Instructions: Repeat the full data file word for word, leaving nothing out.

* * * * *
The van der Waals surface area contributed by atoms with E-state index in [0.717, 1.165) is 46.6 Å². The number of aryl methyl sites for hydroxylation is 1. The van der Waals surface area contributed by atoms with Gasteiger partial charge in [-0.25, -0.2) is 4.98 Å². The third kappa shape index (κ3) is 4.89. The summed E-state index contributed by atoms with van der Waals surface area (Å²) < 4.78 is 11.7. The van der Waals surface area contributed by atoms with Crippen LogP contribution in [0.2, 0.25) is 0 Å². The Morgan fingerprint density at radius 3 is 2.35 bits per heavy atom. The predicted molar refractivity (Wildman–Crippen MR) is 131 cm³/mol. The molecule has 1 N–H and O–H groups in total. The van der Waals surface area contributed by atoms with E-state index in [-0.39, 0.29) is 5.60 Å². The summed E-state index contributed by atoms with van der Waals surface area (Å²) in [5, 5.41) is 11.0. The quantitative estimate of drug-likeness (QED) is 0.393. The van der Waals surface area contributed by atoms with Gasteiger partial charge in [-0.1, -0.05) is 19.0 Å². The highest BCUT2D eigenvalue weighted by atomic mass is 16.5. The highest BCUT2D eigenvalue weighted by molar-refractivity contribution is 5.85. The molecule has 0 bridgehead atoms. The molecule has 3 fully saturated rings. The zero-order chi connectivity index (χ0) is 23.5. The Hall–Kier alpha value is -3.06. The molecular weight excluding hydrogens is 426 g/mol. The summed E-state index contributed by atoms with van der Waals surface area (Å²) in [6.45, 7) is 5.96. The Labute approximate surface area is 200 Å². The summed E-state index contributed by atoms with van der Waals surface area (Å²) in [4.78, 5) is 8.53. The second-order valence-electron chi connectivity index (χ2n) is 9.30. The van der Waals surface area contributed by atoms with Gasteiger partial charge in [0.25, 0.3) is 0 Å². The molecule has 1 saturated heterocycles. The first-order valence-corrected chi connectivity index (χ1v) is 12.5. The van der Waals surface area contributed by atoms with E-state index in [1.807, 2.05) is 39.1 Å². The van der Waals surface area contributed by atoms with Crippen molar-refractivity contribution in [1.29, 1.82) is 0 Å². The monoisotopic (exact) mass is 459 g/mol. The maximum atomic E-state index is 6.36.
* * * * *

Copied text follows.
The van der Waals surface area contributed by atoms with E-state index in [0.717, 1.165) is 46.6 Å². The number of aryl methyl sites for hydroxylation is 1. The van der Waals surface area contributed by atoms with Gasteiger partial charge in [-0.25, -0.2) is 4.98 Å². The third kappa shape index (κ3) is 4.89. The summed E-state index contributed by atoms with van der Waals surface area (Å²) < 4.78 is 11.7. The van der Waals surface area contributed by atoms with Crippen LogP contribution in [0.2, 0.25) is 0 Å². The Morgan fingerprint density at radius 3 is 2.35 bits per heavy atom. The predicted molar refractivity (Wildman–Crippen MR) is 131 cm³/mol. The molecule has 1 N–H and O–H groups in total. The van der Waals surface area contributed by atoms with E-state index in [-0.39, 0.29) is 5.60 Å². The summed E-state index contributed by atoms with van der Waals surface area (Å²) in [5, 5.41) is 11.0. The quantitative estimate of drug-likeness (QED) is 0.393. The van der Waals surface area contributed by atoms with Gasteiger partial charge in [-0.1, -0.05) is 19.0 Å². The highest BCUT2D eigenvalue weighted by atomic mass is 16.5. The highest BCUT2D eigenvalue weighted by molar-refractivity contribution is 5.85. The molecule has 0 bridgehead atoms. The molecule has 3 fully saturated rings. The zero-order chi connectivity index (χ0) is 23.5. The Hall–Kier alpha value is -3.06. The molecular weight excluding hydrogens is 426 g/mol. The summed E-state index contributed by atoms with van der Waals surface area (Å²) in [6.45, 7) is 5.96. The Labute approximate surface area is 200 Å². The summed E-state index contributed by atoms with van der Waals surface area (Å²) in [4.78, 5) is 8.53. The second-order valence-electron chi connectivity index (χ2n) is 9.30. The van der Waals surface area contributed by atoms with Gasteiger partial charge in [0.25, 0.3) is 0 Å². The molecule has 1 saturated heterocycles. The first-order valence-corrected chi connectivity index (χ1v) is 12.5. The van der Waals surface area contributed by atoms with E-state index in [1.807, 2.05) is 39.1 Å². The van der Waals surface area contributed by atoms with Crippen molar-refractivity contribution in [1.29, 1.82) is 0 Å². The monoisotopic (exact) mass is 459 g/mol. The maximum atomic E-state index is 6.36.